‘Journalists must read court verdicts before reporting them’
Journalists are pulled up for committing contempt of court because they lack knowledge of terminology used in lengthy judgments. It is important for them to read court verdicts before reporting them, a team from the Centre for Law and Policy Research informed IIJNM students at a workshop on February 1, 2020.
The team – Vineet Krishna, Balu Nair and Jai Brunner, research associates at CLPR – guided the students on navigating court judgments and finding the right sources for their stories.
The workshop, focused on Supreme Court cases, was divided into three sections: A presentation, a workshop and a discussion. The presentation focused on the interpretation of the Constitution and the ingredients of a case.
Mr Krishna introduced the students to the Constitution by relating it with the MCC rulebook in the field of cricket. He explained why a Supreme Court verdict is more important than a judgment of any other court.
Mr Brunner took the students through the process of a judgment by breaking it into three parts: filing of a petition, oral arguments and the judgment. He explained terms like petitioner, respondent and writ petition. He also played a few videos to explain the process.
Mr Nair then outlined the next part of the workshop. The students were given a worksheet focusing on the Sabarimala Temple Entry case, on which the Supreme Court passed a judgment on September 28, 2018. They were asked to refer to Supreme Court Observer, a website run by the CLPR, and find the right sources for answers to questions in the worksheet.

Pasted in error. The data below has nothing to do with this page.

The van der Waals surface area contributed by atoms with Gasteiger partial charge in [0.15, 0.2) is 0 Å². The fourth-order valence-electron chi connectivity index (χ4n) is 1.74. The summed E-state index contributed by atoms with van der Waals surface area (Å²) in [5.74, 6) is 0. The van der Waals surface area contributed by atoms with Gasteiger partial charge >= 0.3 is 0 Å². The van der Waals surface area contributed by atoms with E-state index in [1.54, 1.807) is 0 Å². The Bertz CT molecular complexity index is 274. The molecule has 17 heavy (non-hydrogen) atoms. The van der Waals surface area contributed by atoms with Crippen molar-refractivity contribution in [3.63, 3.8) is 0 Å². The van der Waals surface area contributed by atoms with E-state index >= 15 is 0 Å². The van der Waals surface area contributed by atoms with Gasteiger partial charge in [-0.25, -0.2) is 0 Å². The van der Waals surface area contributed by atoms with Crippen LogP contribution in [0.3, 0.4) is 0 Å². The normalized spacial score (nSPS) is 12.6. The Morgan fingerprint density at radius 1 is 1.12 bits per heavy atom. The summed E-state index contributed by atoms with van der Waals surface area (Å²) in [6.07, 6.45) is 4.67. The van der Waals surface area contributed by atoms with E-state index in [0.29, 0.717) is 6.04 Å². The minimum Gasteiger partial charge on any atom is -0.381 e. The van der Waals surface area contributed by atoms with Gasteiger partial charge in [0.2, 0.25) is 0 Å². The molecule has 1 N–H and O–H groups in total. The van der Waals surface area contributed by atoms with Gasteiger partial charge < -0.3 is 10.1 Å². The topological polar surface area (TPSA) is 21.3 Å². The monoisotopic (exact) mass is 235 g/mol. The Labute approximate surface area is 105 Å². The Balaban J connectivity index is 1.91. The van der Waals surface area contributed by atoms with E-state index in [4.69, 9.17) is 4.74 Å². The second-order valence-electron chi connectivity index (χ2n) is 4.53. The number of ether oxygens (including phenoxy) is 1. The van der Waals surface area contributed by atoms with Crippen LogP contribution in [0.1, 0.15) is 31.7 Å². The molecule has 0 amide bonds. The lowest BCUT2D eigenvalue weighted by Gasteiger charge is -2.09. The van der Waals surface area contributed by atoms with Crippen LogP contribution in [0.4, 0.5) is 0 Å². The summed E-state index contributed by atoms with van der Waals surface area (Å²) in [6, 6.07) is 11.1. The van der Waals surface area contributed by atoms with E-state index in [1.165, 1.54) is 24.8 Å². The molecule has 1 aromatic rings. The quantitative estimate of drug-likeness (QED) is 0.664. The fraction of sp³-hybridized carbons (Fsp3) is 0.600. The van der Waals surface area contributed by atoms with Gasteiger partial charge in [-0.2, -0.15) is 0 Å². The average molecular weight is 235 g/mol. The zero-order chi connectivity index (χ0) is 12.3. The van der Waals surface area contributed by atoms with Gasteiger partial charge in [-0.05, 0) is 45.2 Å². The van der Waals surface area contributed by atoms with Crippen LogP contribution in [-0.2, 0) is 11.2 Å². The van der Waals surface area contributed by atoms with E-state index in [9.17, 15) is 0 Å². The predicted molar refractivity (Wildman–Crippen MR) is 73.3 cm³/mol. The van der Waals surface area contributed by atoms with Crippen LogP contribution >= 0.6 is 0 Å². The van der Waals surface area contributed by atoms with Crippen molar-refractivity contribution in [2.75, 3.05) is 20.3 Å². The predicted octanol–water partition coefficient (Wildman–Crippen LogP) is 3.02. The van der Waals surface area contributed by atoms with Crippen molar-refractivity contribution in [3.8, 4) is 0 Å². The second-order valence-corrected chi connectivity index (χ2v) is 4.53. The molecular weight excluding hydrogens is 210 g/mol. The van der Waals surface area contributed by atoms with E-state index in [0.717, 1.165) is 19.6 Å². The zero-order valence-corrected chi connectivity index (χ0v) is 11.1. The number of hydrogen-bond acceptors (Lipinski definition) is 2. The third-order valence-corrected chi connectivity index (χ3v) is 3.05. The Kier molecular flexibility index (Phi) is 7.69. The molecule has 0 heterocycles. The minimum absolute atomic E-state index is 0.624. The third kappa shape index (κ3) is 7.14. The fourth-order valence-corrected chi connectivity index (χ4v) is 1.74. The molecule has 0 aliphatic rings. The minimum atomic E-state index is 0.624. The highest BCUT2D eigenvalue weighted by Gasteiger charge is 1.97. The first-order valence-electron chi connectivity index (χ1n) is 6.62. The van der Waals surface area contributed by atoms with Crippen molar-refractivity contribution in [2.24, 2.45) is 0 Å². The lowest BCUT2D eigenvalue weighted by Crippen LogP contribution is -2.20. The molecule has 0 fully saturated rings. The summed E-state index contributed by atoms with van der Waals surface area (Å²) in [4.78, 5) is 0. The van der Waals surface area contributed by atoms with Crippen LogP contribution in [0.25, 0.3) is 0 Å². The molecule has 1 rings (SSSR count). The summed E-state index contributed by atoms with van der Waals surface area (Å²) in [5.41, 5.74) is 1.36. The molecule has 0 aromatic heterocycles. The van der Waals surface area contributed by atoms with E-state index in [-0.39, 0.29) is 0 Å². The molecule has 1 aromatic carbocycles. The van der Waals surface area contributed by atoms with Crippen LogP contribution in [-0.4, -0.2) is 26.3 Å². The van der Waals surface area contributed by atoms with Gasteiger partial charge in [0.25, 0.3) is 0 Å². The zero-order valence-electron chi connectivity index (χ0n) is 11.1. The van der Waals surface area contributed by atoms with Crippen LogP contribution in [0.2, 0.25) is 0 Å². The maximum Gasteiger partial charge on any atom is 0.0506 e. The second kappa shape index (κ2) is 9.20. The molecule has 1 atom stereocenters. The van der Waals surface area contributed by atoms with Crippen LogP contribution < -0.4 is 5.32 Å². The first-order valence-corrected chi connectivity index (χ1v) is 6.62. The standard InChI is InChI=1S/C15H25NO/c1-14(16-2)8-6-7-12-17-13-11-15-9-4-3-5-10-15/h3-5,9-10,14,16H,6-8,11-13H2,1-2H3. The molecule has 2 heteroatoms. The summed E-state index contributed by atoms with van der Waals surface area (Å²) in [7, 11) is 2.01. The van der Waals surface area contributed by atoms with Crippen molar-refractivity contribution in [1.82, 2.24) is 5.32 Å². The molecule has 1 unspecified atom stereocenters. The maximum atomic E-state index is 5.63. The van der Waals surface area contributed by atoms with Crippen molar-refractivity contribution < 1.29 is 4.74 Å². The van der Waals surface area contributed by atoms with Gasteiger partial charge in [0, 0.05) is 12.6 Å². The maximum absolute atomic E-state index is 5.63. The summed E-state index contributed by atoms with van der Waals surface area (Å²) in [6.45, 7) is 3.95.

The students were asked to read and share their impressions on two opinion pieces: The Constitution Dharma by Arghya Sengupta and M for Menstruation by Vinay Lal. These were debated in the discussion round.
The students’ answers were reviewed during the final discussion. Mr Nair explained the right way to approach each of the questions.
Student Anushka Sharma thanked the CLPR team for showing the IIJNM students how to navigate information and find the right sources.
Ankita Mukherjee, a student, shared: “I have never done a story on court verdicts. I was afraid this would put me in trouble. The workshop was interesting because it did not have much of lecturing. The hints guided us to the right answers for the questions in the worksheet.”
Her classmate Surbhi Shah said: “The workshop was informative. What I found interesting about their website was the way it explained the cases and judgments in plain English.”
Rahul Padman, another student, said: “It helped us to know who the right sources for our stories are.”
CLPR is a not-for-profit organization based in Bengaluru.
By Pallavi Sharma